Except the fact that they are from two separate vendors, there shouldn't be any visible difference. It is like asking what is the difference between a PC from Compaq and a PC from Dell. As an user, both should deliver at least what is expected out of it. Any fancy feature would just be an added bonus. Similarly all parsers should adhere to a common set of rules of XML parsing -like checking well-formedness, checking validity, resolving external entities, resolving namespaces etc. These requirements define the common denominator. Parser implementations from different vendors are often bundled with extra classes that offer value-added features. In order to eliminate the pains of coping with idiosyncratic parser behaviors, Sun has provided the JAXP framework. Using JAXP you can achieve a higher level of abstraction and transparency while using different parsers. Hope that helps!
------------------ Ajith Kallambella M. Sun Certified Programmer for the Java�2 Platform. IBM Certified Developer - XML and Related Technologies, V1.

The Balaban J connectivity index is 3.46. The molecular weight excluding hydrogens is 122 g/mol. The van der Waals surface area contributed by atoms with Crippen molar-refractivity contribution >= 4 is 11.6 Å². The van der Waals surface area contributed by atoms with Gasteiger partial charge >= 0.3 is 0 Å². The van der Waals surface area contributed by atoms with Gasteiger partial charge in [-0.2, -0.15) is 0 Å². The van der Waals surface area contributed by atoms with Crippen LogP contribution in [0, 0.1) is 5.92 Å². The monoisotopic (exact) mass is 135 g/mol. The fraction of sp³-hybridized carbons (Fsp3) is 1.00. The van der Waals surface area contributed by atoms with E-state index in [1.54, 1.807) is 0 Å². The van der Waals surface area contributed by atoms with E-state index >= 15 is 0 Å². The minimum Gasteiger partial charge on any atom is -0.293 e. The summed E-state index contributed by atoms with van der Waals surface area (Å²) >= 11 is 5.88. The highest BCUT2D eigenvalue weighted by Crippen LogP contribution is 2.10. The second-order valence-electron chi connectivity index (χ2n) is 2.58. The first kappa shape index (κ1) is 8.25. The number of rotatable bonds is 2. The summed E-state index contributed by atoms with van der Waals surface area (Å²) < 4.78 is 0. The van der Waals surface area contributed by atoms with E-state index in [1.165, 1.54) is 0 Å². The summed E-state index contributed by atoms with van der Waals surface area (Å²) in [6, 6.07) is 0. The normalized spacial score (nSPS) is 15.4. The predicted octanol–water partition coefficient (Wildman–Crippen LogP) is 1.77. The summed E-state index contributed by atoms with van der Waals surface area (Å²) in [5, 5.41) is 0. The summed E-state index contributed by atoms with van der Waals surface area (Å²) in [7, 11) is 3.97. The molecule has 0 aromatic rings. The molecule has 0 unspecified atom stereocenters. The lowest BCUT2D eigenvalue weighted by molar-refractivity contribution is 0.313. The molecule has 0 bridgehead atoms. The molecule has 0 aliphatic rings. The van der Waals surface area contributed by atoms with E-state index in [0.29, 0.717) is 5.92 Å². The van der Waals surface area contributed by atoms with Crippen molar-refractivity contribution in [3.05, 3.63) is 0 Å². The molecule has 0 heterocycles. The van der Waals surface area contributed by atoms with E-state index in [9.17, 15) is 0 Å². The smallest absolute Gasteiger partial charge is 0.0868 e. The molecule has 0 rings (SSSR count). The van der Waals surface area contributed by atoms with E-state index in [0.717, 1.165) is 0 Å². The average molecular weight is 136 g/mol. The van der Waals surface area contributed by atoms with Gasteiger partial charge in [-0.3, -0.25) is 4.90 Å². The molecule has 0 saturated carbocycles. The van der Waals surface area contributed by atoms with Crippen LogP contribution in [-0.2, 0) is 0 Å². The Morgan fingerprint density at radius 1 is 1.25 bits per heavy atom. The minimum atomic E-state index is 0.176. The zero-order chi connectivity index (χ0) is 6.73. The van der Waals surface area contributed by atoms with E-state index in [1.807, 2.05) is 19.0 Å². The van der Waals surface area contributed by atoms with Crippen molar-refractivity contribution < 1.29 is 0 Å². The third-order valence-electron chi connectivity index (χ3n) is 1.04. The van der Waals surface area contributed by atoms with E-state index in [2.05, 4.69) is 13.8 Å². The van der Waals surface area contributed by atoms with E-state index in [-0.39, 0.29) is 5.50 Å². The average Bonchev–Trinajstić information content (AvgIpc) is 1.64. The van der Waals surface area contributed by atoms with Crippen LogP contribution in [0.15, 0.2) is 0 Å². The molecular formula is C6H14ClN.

Open Group Certified Distinguished IT Architect. Open Group Certified Master IT Architect. Sun Certified Architect (SCEA).
Joined: Mar 17, 2000
Just like automobiles, one parser might fair better than another under specific conditions - such as size of the XML file, complexity of structure, processor speed, memory and other OS resources, optimization features turned on etc.. When these conditions change the performance( or any measured entity ) matrix might change too. Checkout a sample performance test statistics of different parsers. I suggest you take the figures with a pinch of salt since those parsers have later versions available now. Cheers! ------------------ Ajith Kallambella M. Sun Certified Programmer for the Java�2 Platform. IBM Certified Developer - XML and Related Technologies, V1.